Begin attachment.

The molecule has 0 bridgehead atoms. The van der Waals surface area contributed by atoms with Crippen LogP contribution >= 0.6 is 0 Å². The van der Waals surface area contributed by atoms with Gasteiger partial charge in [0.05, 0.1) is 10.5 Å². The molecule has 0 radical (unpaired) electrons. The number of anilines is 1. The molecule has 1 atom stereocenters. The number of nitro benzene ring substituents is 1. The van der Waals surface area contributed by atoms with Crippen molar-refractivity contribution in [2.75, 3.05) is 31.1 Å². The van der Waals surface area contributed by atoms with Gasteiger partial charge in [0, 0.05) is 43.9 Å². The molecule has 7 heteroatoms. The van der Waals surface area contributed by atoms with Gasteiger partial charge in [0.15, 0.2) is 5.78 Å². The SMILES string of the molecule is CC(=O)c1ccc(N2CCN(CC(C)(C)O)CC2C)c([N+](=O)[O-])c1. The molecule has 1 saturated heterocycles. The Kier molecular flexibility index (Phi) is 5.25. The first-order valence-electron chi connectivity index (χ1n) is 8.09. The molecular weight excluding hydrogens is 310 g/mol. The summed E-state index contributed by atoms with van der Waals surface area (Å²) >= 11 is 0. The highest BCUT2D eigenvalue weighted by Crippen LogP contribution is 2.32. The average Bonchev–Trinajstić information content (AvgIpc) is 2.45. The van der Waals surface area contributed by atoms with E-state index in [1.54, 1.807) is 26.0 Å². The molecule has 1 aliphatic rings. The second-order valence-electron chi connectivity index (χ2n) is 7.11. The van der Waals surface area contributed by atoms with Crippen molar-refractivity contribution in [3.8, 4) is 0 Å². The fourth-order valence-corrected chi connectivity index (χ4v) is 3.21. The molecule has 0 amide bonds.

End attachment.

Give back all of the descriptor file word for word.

The molecule has 0 bridgehead atoms. The van der Waals surface area contributed by atoms with Crippen LogP contribution >= 0.6 is 0 Å². The van der Waals surface area contributed by atoms with Gasteiger partial charge in [0.05, 0.1) is 10.5 Å². The molecule has 0 radical (unpaired) electrons. The number of anilines is 1. The molecule has 1 atom stereocenters. The number of nitro benzene ring substituents is 1. The van der Waals surface area contributed by atoms with Crippen molar-refractivity contribution in [2.75, 3.05) is 31.1 Å². The van der Waals surface area contributed by atoms with Gasteiger partial charge in [0, 0.05) is 43.9 Å². The molecule has 7 heteroatoms. The van der Waals surface area contributed by atoms with Gasteiger partial charge in [0.15, 0.2) is 5.78 Å². The SMILES string of the molecule is CC(=O)c1ccc(N2CCN(CC(C)(C)O)CC2C)c([N+](=O)[O-])c1. The molecule has 1 saturated heterocycles. The Kier molecular flexibility index (Phi) is 5.25. The first-order valence-electron chi connectivity index (χ1n) is 8.09. The molecular weight excluding hydrogens is 310 g/mol. The summed E-state index contributed by atoms with van der Waals surface area (Å²) >= 11 is 0. The highest BCUT2D eigenvalue weighted by Crippen LogP contribution is 2.32. The average Bonchev–Trinajstić information content (AvgIpc) is 2.45. The van der Waals surface area contributed by atoms with E-state index in [1.54, 1.807) is 26.0 Å². The molecule has 1 aliphatic rings. The second-order valence-electron chi connectivity index (χ2n) is 7.11. The van der Waals surface area contributed by atoms with Crippen molar-refractivity contribution in [3.8, 4) is 0 Å². The fourth-order valence-corrected chi connectivity index (χ4v) is 3.21. The molecule has 0 amide bonds.